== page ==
Part of the reader for my basic video class is The Paper Tiger Television Guide to Media Activism. The copyright page right inside the cover, aside from saying the normal boring things (like, the book is ISBN: 0-9630999-3-0, in case you want to order a copy from a real bookstore or something) also says "Duplication of this work for non-profit, informal purposes is encouraged. Spread the word!!!" So, I scanned and typed in the Radio Pirate article.
A lycos search couldn't find any matches for "Paper Tiger," so maybe I'm the first. If I'm not, I'd like to know what else is out there. If you have any information about computerized Paper Tiger articles (hell, they might be in a computer somewhere to've gotten lino'd and printed, right?) any leads or questions or anything, please email them to me.
Every transistor radio by nature of its construction is at the same time a potential transmitter . . . by circuit reversal. The development from a mere distribution medium to a communication medium is . . . consciously prevented for understandable political resons. The technical distinction between receivers and transmitters reflects the social division of producers and consumers.
-Hans Magnus Enzensberger, 1974
Everybody can own a TV and everybody can own a radio, but how many of us own a TV or radio station? It is far from impossible, and it's easier to do now more than ever, because we now have camcorders, inexpensive audio equipment, and new wireless technology helping us jump onto the airwaves and speak to each other.
A Mr. Microphone is a radio transmitter, and a garage door opener is a radio transmitter. Cellular phone conversations are picked up by some TV sets. So it is not technology, but the political and commercial potential of mass communications that is keeping access to the airwaves out of the public's hands. The Federal Communications Commission (FCC) has prevented most people from transmitting by ruling that only those who can meet exhorbitantly expensive standards of land and equipment ownership can applly for licensing.
The airwaves are property only a few are licensed to use, but with technology that's within everybody's reach, you can trespass onto these spaces. It is not as though there is no room for it. Every empty channel on your TV set, and every empty frequency on your radio dial, could be filled with programming, if more people knew how to hot wire the airwaves.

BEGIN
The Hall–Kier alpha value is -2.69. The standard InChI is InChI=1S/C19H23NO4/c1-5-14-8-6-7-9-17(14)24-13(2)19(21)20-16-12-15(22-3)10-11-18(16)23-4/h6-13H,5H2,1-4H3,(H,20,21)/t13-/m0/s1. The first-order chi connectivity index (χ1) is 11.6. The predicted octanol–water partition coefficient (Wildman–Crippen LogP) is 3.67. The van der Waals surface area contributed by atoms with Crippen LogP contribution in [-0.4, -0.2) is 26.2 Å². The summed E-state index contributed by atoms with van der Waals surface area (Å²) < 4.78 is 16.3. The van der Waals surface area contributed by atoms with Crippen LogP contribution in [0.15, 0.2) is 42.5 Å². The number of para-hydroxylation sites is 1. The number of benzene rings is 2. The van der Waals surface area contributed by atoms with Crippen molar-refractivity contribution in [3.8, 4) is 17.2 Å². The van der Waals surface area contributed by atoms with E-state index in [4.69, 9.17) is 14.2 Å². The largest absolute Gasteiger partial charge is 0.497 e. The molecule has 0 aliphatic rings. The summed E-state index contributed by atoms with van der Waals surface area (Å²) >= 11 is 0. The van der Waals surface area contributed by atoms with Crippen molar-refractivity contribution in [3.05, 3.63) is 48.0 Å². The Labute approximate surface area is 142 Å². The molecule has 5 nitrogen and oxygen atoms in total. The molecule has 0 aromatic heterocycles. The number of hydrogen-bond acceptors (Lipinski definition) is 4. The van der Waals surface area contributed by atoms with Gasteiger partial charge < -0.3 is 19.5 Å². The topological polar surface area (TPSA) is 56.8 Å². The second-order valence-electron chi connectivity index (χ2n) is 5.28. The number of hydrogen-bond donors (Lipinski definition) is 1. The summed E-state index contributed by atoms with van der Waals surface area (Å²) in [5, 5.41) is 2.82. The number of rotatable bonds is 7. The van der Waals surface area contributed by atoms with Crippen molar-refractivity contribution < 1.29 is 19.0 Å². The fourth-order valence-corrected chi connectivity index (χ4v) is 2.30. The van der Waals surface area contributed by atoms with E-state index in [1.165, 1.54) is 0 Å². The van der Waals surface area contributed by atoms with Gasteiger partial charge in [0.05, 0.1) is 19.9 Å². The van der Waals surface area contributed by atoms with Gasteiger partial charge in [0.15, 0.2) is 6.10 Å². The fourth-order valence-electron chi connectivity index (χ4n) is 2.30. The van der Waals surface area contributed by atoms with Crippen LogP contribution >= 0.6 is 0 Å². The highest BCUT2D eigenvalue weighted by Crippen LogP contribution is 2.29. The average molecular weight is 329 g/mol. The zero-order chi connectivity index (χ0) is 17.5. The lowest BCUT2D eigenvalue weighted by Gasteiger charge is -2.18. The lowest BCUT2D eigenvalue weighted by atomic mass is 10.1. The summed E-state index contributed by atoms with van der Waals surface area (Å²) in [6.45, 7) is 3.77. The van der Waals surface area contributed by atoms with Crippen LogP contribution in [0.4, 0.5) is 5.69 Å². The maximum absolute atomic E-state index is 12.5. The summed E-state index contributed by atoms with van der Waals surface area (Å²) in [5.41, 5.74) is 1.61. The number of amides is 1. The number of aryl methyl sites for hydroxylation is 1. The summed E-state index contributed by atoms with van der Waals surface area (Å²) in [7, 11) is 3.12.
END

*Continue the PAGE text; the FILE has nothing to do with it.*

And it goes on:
Tetsuo Kogawa, a Japanese media activist, faxed us his design for a cheap FM radio transmitter. He's been doing pirate radio and television for years in Japan, and his "narrowcasts" cover a college campus with his device. You should be able to build it for $20-50.
by Tetsuo Kogawa
Prepare the following materials:
To build the system:
The good thing about 88MHz is that you get farther range with less power than at higher frequencies. Also 88.0 is much less likely to be occupied by a stronger transmission, because it is an unpopular location, "the far left" of the radio dial.
Kogawa also recommends using a number of these transmitters. By having one transmitter pick up the signal from the initial broadcast about half a mile away and retransmitting it so that other transmitters can pick it up, you can begin to cover a substantial part of a city.
A pirate group in Wisconsin called WANTED recommends using carrier-current, which sends your signal through the electric current that comes to your home and brings it to any radio in the area that's plugged into a wall socket receiving power from the same transformer. Usually one transformer covers several blocks, or one skyscraper. It works by just plugging your transmitter into a wall socket.
If you want to get your antenna really high, attach it to a helium balloon, like the US government does for transmission of TV Marti, which invades Cuba's wavespace. In fact, since the US government broadcasts 24 hours a day across borders into nations whose governments totally oppose its reception, regardless of what licensed programming might be on the frequencies, you could say the feds are the biggest lawbreakers of all. So it's all-American to be a broadcast pirate!
One pirate told me that he used a car battery to power his transmitter in an apartment in the Bronx, placed teh antenna on the roof of the building, and hand a loose cable connecting the transmitter to the antenna through his window. That way, if there was danger of getting caught he would just pull out the cable from the antenna, and push the whole system under his bed. This made it very safe because the FCC can track down the origin of a transmission in 15-20 minutes, but to get a search warrant for every residence in an apartment building takes days or weeks. So if you're in a city, transmit from a large apartment building. They are also good because you can put your antenna very high up.
WANTED, in Wisconsin, sometimes directly overrides the commercial television and radio networks within a radius of two or three miles by transmitting simultaneously from several vehicles, which makes detection by the FCC much more difficult. WANTED recommends locating your equipment in a panel truck and transmitting from an antenna on a nearby rooftop. They have been broadcasting TV intermittently for three years, and have not gotten caught yet.
The equipment to broadcast television is a bit more extensive and expensive than radio but not very hard to work with. Your biggest expense most likely will be your camera, or your jail sentence. Just kidding! If you transmit less than 15 minutes at a time, you can't get tracked down by the FCC. They usually need to be clued in to your transmissions by your own attempts at publicity or a complaint from someone picking up your signal. Most people get off for their first offense.
The first fine is $750, or one year's worth of ham sandwiches.
Xav Leplae is a member of Paper Tiger Television.